He said that I could call him ‘any time, day or night’ and that he would be there for me. He suggested we could go for a coffee sometime. 

It might sound silly now but at that point in time, it didn’t feel inappropriate. I was desperate and just felt so glad that someone was finally going to help me.

To me, he seemed like an incredible police officer, particularly because – up until that point – my experiences with other officers had been awful. One of them wouldn’t take my case seriously as I lived in a ‘big, fancy house’, while ‘most domestic abuse victims live in hostels’. Another made a comment along the lines of ‘hell having no fury like a woman scorned’, suggesting I was in some way to blame for what was going on. 

So this attention from PC X felt kind and supportive. If only I knew then what I know now…

About a week after this visit, I messaged him and asked whether he was serious about helping me. From that point onwards, over a period of a few months, we exchanged lots of messages and lots of phone calls. Lots.

It’s important to stress here that I was in a seriously bad way at this point – often, I didn’t know what day of the week it was, I’d forget my own name, and I think he took advantage of that.

The nature of the way PC X would talk to me did change and he got more and more inappropriate as time went on. I do think there was an understanding that things would progress to a sexual relationship – but I was just so pleased to have a police officer on my side. It sounds awful but I think, at that point, I needed help so badly that I would have done anything to get it.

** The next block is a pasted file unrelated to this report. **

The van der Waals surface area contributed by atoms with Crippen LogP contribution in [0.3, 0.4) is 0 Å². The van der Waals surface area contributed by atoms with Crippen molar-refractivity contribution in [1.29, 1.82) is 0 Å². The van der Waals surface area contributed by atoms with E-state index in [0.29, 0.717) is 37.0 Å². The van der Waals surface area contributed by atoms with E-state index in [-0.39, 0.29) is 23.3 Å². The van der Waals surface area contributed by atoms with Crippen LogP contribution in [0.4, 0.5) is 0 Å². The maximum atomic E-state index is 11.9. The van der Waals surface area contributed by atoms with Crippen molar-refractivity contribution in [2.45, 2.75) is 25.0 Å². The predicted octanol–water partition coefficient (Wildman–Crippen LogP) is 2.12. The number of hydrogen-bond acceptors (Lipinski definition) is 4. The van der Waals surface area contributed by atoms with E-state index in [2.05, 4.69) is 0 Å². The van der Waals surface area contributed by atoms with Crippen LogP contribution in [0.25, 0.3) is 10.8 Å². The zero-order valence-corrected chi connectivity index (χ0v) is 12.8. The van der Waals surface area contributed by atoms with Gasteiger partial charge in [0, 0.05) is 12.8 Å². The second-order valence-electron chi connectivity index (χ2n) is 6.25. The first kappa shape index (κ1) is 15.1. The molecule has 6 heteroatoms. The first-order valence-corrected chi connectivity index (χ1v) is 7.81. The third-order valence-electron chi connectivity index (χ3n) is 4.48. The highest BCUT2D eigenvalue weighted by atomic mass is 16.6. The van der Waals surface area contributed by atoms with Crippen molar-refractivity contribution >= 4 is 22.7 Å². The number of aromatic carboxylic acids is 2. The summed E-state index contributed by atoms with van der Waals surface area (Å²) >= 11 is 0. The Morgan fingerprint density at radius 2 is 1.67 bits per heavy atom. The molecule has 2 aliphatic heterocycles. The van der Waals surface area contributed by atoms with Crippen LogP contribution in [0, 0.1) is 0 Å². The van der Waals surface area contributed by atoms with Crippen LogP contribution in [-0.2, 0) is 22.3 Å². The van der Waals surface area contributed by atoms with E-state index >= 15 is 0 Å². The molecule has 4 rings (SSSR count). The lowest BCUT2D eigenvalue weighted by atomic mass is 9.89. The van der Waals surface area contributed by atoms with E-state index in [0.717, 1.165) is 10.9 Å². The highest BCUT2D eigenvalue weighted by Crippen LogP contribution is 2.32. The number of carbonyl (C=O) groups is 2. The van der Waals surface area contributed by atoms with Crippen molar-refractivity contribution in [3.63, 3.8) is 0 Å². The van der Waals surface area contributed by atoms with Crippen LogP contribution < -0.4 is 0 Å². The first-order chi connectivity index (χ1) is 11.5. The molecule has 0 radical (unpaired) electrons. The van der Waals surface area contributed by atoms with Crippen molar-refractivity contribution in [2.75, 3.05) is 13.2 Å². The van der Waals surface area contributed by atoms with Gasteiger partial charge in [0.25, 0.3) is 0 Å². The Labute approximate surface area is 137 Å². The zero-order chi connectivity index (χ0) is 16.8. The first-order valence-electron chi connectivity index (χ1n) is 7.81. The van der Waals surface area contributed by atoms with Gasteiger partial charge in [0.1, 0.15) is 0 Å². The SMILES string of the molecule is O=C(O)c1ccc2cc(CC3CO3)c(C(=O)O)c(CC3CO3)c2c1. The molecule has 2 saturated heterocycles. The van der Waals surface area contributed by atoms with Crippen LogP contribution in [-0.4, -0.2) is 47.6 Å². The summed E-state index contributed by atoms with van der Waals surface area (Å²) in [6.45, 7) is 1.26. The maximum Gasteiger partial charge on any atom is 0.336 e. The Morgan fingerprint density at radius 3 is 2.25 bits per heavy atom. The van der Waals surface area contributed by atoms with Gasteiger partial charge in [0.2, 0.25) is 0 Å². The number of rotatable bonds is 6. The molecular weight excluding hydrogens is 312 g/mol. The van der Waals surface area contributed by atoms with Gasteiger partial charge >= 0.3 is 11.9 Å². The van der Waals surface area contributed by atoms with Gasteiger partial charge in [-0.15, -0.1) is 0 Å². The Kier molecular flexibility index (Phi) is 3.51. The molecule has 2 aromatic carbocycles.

If anything ever happened, I would phone PC X. One time, I called him and I was freaking out about a nasty phone call I‘d received. He reassured me but he then went on to say that I should have no other contact with any police officers other than him. He also said that I should keep my distance from my friends and family, and that he was the only one I could trust to confide in.

Luckily, I mentioned this to my friends and family and they got angry. They reassured me that definitely wasn’t the case and I’m thankful that I had that reality check – it might have saved me. However, I did continue to go to him first. Of course I thought I could trust him, he was a police officer.

Quite often, if something happened, I would send him a crime report to his work email. I later found out that he wasn’t logging any of these in the crime log. I had no idea – I was just delighted to have someone so responsive. I had been used to not hearing back from anyone for weeks after I had logged a crime, but he was calling me back within minutes, despite not actually doing anything. He was just using it as a reason to further contact me.